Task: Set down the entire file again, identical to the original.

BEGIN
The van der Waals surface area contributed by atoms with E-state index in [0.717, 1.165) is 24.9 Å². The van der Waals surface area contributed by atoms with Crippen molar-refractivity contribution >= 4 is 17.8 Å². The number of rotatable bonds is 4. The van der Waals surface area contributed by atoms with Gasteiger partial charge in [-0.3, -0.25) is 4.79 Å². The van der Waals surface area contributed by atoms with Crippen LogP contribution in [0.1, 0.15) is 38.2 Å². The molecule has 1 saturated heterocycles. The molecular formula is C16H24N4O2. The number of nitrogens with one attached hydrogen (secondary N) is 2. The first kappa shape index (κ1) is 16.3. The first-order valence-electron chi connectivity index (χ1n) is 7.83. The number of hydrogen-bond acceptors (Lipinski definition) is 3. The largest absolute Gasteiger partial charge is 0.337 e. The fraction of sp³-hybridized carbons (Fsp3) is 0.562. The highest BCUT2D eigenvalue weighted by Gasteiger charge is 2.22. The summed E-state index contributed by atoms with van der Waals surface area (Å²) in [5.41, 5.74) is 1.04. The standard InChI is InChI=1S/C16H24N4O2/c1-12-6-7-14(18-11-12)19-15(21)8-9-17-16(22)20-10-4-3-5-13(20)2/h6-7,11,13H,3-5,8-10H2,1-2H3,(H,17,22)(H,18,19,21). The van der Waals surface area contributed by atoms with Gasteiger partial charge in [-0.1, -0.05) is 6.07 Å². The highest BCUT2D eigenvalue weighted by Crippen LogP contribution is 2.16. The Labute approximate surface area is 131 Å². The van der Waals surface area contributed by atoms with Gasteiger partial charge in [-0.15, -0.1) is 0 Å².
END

The van der Waals surface area contributed by atoms with E-state index in [0.717, 1.165) is 24.9 Å². The van der Waals surface area contributed by atoms with Crippen molar-refractivity contribution >= 4 is 17.8 Å². The number of rotatable bonds is 4. The van der Waals surface area contributed by atoms with Gasteiger partial charge in [-0.3, -0.25) is 4.79 Å². The van der Waals surface area contributed by atoms with Crippen LogP contribution in [0.1, 0.15) is 38.2 Å². The molecule has 1 saturated heterocycles. The molecular formula is C16H24N4O2. The number of nitrogens with one attached hydrogen (secondary N) is 2. The first kappa shape index (κ1) is 16.3. The first-order valence-electron chi connectivity index (χ1n) is 7.83. The number of hydrogen-bond acceptors (Lipinski definition) is 3. The largest absolute Gasteiger partial charge is 0.337 e. The fraction of sp³-hybridized carbons (Fsp3) is 0.562. The highest BCUT2D eigenvalue weighted by Gasteiger charge is 2.22. The summed E-state index contributed by atoms with van der Waals surface area (Å²) in [5.41, 5.74) is 1.04. The standard InChI is InChI=1S/C16H24N4O2/c1-12-6-7-14(18-11-12)19-15(21)8-9-17-16(22)20-10-4-3-5-13(20)2/h6-7,11,13H,3-5,8-10H2,1-2H3,(H,17,22)(H,18,19,21). The van der Waals surface area contributed by atoms with Gasteiger partial charge in [-0.1, -0.05) is 6.07 Å². The highest BCUT2D eigenvalue weighted by Crippen LogP contribution is 2.16. The Labute approximate surface area is 131 Å². The van der Waals surface area contributed by atoms with Gasteiger partial charge in [-0.15, -0.1) is 0 Å².